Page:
Saturday, December 22, 2012

Writing About Amelia Earhart-Part III

After all these years, and all those books, mystery still surrounds the person of Amelia Earhart.  Who was this woman who dared so much so often?  What drove her to take such risks, to give up so much of herself to flying?  That the questions are still asked tells us something about her desire to keep a part of her life away from the public's view.  She wasn't so much shy as reserved.  As time went by she realized both the rewards and drawbacks of a very public life.  The rewards were obvious.  She was a top earner on the lecture circuit.  Her books sold well.  She met and befriended some of the most interesting personalities of the period, everyone from Will Rogers to Eleanor Roosevelt.  The drawbacks were less obvious, but burdensome.  The type of record setting flying she did was very expensive, and as she made longer and more difficult flights the costs ate up her speaking income quickly.  She was one of the most recognizable women in America, so there was no such thing as feeling alone in a crowd.  And the crowds!  She truly hated and feared the mobs of people who wanted to touch her, even snatch at a scarf or hat as she moved through them at the end of a flight.  But what she did was by its nature public; the animalistic mindlessness of the throngs who pressed around her was unavoidable. 

That reserve, born of an awareness she was always being watched by people she didn't know, but who knew her, has left its own questions.  In 1992, researching what became The Truth Of It: Amelia Earhart's Private Journal I was privileged to speak to a number of women who were active in aviation at the same time as Amelia.  Even after forty-five years some of them were still bitter that she had been privileged to accomplish what they hadn't.  They attributed her success to her upper middle class background and posh social connections.  A couple of them told me she was "known" to be promiscuous.  The facts just don't support any of that.  Her dad was a talented lawyer who couldn't make a living because of his alcoholism.  She was raised by grandparents in Atchison, Kansas, hardly a social Mecca.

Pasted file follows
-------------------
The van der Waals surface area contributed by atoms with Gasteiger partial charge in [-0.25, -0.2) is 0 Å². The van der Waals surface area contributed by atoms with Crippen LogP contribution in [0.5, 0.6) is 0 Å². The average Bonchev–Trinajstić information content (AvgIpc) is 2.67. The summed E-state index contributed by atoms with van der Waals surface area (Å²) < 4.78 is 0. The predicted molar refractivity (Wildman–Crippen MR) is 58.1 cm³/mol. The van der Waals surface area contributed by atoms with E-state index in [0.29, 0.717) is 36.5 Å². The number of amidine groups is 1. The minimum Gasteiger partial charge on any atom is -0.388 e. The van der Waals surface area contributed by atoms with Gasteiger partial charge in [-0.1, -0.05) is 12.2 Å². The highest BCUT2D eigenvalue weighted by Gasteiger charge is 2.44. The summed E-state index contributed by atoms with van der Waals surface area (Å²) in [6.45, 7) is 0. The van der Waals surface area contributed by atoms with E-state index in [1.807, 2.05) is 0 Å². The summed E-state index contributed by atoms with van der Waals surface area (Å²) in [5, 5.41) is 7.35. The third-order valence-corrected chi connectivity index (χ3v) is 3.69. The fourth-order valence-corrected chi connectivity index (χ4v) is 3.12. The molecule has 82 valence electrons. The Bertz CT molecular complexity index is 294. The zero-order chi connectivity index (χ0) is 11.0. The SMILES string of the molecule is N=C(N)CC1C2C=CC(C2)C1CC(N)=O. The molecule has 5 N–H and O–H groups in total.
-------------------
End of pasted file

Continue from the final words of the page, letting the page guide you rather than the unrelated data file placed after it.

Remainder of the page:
Probably the promiscuousness is an after-the-fact result of publication of her famous letter to George Putnam, given him on the morning of their wedding.  She had grave doubts about the viability of mixing married life with an aviation career, and announced she might need to establish a separate residence where she could sometimes go to be alone.  She also told him she wouldn't hold him to any "medieval code of faithfulness to me, nor shall I consider myself bound to you similarly."  She demanded the right to end the marriage in a year if she wasn't happy.  You have to realize Amelia was raised in what we nowadays call a "dysfunctional" family.  Her experience of marriage wasn't a joyful one.  The biggest objection to the "promiscuous" Amelia, however, is the fact that she was watched wherever she went, and knew it.  Numerous biographers have been unable to turn up any evidence of extramarital affairs in her life.  And they've looked.  Lacking evidence, I have to agree with them.  The Amelia you read about in history is probably the Amelia that was. 
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